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We Helped An FMCG Company Expand Into Mexico On Our MBA

These MBA students spent their summer helping a Fast-Moving Consumer Goods brand (FMCG) break into the emerging market in Mexico


Wed Nov 6 2019

Breaking into a new market is no mean feat for FMCG companies; it requires research, a robust entry strategy, and some real business expertise. For Portuguese juice brand Sumol+Compal (S+C), this process was made easier by the help of three students from The Lisbon MBA, who helped design a strategy for the company’s entry into Mexico.

The team were tasked with this project as part of the International Lab section of their program on The Lisbon MBA: a module that each year takes students on a consulting project in either China, Mexico, or Brazil. The Lab project is always developed in partnership with a local university in each destination; in this case, EGADE Business School in Mexico City.


“The challenge was to discover how to enter a market with a population of around 129 million people that already has big players present,” says João Ribas, one of the Lisbon MBA participants in the International Lab project.

“The plan we produced covered the way to enter the market, the choice of branding and products to use, as well as the route to market and the communications and pricing needed,” he explains. “It was all based on research done on the Mexican consumer.”

This kind of market entry mission was new for João: he’d been in engineering for 12 years before joining The Lisbon MBA, so market research and strategy development exercised a different set of muscles to his previous roles. Working with students from The Lisbon MBA and EGADE on such an ambitious project was stimulating.

“The experience made me perceive the challenges that a company faces when entering new markets and the strategic decisions that have to be made,” he reflects. 

“I also had to apply the knowledge from the marketing and financial courses I had in the MBA, and I am sure this practical application will be useful for my near future.”

“You are speaking to a group of FMCG experts”

However, the beauty—and the difficulty—of this project is that students don’t only have to apply what they’ve learned, they also have to review those applications with a board of local business experts.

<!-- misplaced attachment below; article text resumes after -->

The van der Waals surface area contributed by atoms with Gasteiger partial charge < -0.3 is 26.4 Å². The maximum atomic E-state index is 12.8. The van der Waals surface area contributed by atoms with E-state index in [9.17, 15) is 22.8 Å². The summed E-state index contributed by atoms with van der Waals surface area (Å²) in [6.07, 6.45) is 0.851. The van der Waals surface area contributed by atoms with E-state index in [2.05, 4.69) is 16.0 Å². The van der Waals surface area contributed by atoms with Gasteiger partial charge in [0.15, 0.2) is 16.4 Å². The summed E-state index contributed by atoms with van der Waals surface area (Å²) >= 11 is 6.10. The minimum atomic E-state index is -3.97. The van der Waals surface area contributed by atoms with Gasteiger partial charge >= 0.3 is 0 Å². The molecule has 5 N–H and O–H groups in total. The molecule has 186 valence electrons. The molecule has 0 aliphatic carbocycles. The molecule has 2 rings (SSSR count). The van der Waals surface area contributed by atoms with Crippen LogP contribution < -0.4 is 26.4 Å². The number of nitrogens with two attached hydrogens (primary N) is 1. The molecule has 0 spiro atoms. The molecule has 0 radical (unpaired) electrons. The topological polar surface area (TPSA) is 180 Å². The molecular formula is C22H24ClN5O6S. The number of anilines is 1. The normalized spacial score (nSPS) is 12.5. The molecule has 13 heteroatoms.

For Alex Elson, one of João’s teammates, this was one of the most exciting parts of working on the S+C project.

“When you present to the board and executive team, you know that you are speaking to a group of FMCG experts with more than 100 years of collective experience—they will immediately be able to poke holes in any miscalculations or incorrect assumptions,” he explains.

Alex had worked in business development for food justice enterprise Revolution Foods in the US before his MBA, and gaining real experience abroad had been one of his goals from the outset: learning so quickly at the hands of these experts helped him to feel that he was getting the most out of his MBA experience.  

As well as helping students learn how to do business in a new market, the review process also made it clear to the team that the work they were doing was respected and valued.

“When they are asking specific questions about page 178 of the report, or confirming exact calculation in the financial analysis workbook that we designed, it confirms that we’ve added value to the company and that they are carefully considering our recommendations,” says Alex.

“Our work may enable S+C to be successful in that market”

1716c632cca2f9265ce55f85df11031791ecbaec.jpg This sense of appreciation for the value of the project was also a key takeaway for Alex and João’s teammate, Lucianna Schneider.

“It was very rewarding to receive positive feedback from the client and imagine that our work may enable [S+C] to be successful in that market,” she says.

As well as the satisfaction of a job well done, Lucianna says the team also gained valuable insight into the importance of collaboration when it comes to market entry projects like this one. In particular, the project highlighted the importance of international contacts through their work with students from EGADE.

“[The most challenging part of the project was] probably getting to truly understand the market and detect the business opportunities—it was crucial to have the support of our local colleagues for this task,” she explains.

“We all had different professional experiences and backgrounds, so it was a really enriching experience.”

The project may be completed now, but its transformative potential—both for the brand and for the students—is still to unfold.